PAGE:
Considering that there were two three or four ridiculous explosive performances last week, the jury's opinion (mine) is still out. Another week will tell, maybe. It is quite likely that a there is a long complete turn out in the future.
I hope yours will make progress. Aren't horses relaxing fun!!!
Moosie, I had a bit of a scare with Feronia in October when she all of a sudden, right in front of a dressage judge at a barn schooling show, went dead lame on her right front. After a lot of poking around by the vet, hassle, money etc. I did something that I should have done ages ago: changed farriers! I'd been pretty unhappy with what the old guy was doing (Feronia has pretty bad front leg conformation and needs what might be called "supportive farriery." The old farrier didn't like it when I -- and my vet, with whom he has some sort of feud -- questioned his work. And so... he made things WORSE instead of BETTER! I am not the first person he's done this to, as it turns out. But I have friends who've used him for years with no trouble.)
The new guy turned his schedule inside out to come to the barn at the same time as the vet. They consulted together, he found really nasty sole bruising on that hoof, and caught something on an X-ray that turned out to be a very slight rotation in the RF. Repeat X-rays showed that it's probably old (she had what was probably very mild laminitis a couple of years ago). So she's now being treated as an "at risk for laminitis" horse, which isn't surprising given that she's a middle-aged Morgan.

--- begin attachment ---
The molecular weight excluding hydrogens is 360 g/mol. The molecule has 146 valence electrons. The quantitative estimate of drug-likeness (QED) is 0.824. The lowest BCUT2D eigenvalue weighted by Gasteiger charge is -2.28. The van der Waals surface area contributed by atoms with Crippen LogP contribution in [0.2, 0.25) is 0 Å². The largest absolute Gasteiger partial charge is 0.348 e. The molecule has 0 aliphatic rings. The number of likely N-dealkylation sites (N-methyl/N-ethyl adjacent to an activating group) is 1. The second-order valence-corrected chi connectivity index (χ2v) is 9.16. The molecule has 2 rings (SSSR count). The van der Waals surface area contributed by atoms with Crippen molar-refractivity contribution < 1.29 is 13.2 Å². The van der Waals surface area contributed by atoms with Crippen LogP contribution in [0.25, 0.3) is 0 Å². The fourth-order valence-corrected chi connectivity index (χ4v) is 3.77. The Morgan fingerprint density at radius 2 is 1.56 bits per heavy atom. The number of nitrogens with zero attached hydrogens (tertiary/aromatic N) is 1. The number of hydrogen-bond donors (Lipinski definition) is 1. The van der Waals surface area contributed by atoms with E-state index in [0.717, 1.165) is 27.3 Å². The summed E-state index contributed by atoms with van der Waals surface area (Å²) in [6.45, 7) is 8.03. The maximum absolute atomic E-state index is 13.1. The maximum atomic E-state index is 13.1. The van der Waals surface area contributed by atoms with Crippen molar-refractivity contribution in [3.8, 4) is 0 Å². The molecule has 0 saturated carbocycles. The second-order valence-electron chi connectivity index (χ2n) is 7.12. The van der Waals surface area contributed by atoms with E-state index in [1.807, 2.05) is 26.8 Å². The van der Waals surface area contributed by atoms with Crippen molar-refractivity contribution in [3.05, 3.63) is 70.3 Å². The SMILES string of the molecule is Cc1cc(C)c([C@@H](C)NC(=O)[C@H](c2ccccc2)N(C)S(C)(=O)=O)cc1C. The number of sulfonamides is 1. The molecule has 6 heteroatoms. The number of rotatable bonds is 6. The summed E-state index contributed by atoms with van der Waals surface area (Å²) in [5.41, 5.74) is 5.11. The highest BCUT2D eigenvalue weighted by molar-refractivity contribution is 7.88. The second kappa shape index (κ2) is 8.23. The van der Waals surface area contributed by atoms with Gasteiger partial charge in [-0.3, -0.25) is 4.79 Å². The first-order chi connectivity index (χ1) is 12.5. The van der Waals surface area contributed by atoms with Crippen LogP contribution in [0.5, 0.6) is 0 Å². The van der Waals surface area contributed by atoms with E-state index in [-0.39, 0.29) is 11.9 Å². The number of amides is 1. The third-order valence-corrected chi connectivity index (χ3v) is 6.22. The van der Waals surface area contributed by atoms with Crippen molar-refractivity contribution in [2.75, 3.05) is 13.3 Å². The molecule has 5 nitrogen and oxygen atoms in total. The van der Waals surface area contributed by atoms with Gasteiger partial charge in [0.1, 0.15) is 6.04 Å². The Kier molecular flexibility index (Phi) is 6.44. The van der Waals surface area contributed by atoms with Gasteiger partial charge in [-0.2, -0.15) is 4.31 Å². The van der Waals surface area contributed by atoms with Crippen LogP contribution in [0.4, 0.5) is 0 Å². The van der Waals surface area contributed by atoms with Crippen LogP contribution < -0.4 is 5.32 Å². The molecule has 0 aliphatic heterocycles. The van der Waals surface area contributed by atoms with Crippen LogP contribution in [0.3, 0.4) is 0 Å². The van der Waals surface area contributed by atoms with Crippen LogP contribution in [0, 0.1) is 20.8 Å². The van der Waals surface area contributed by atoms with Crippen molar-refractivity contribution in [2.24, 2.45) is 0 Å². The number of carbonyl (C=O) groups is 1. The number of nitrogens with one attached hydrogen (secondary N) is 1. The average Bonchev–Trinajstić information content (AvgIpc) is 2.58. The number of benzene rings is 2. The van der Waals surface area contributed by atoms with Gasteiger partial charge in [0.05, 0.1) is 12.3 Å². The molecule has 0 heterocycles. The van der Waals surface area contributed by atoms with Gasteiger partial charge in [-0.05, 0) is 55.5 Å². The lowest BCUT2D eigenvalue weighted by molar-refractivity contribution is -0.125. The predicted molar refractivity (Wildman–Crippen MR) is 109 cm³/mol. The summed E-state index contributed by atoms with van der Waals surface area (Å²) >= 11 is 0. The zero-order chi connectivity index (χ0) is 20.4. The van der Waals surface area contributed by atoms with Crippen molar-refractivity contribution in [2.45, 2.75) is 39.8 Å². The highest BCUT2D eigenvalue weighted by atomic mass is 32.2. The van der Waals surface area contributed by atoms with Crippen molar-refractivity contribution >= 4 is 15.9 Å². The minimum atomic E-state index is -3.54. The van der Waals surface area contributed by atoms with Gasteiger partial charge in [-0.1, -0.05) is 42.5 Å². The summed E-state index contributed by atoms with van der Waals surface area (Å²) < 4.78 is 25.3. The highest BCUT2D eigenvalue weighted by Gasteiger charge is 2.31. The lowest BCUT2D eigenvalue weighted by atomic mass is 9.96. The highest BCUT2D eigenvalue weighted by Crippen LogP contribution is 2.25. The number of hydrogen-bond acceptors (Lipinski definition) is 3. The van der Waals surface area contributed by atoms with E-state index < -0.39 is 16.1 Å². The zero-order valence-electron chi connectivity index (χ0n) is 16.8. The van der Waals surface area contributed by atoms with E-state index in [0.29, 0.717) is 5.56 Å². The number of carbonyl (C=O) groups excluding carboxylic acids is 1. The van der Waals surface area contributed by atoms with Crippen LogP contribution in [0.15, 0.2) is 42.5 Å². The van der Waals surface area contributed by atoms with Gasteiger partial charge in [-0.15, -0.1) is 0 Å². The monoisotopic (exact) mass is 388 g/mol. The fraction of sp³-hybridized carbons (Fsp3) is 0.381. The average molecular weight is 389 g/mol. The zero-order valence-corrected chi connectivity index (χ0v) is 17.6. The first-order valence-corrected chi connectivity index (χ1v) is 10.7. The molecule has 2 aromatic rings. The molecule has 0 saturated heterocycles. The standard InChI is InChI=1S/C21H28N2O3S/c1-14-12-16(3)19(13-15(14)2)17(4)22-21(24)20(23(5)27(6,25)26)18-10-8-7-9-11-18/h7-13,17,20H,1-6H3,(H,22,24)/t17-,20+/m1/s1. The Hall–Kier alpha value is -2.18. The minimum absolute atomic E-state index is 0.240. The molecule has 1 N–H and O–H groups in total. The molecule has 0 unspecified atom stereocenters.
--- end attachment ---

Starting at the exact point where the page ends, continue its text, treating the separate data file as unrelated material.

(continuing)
Anyway... she is now back in full work. I haven't jumped her yet, and may not go back to it... In the last jumping lesson before the lameness, she had some issues that were probably related to the not-yet-discovered bruising. But we're heading for our first trail ride in many weeks this Sunday, I'm taking lessons on her, and she's as sound as she ever is. Winter makes her creaky, but with a good long warm-up she's fine.
(Also... I decided, while not riding her, that we're done with competing. I just wasn't enjoying it enough, and was putting myself under enormous pressure and spending a lot of money for "eh" results. She's an enjoyable horse no matter what we're doing. Pressure off also means I don't feel guilty for "interrupting her training/conditioning" if a ride turns into a long amble around the fields, or riding bareback, or whatever.)
Our jury is still out! Ultrasound due in 10 days or so.
Annie! I so understand your giving up showing. sometimes it's a lotta work for so little to show. Otherwise, those darned Morgans are CUTE.!!!Also! dealing with farriers is always a challenge. Great that you have one now that is open minded.
Vicarious, you must be holding your breath, waiting. I hope the news is good!
Feronia's breeders really wanted her shown, but all the soundness issues, my training issues etc. means it is not to be. But they know she has a good home for life with me. And several of her sire's other offspring are doing very well at low level eventing... and one just made his 4th level dressage debut and scored 65%! Yes, Morgans are SO FREAKING CUTE! It's why we put up with them when they outsmart us....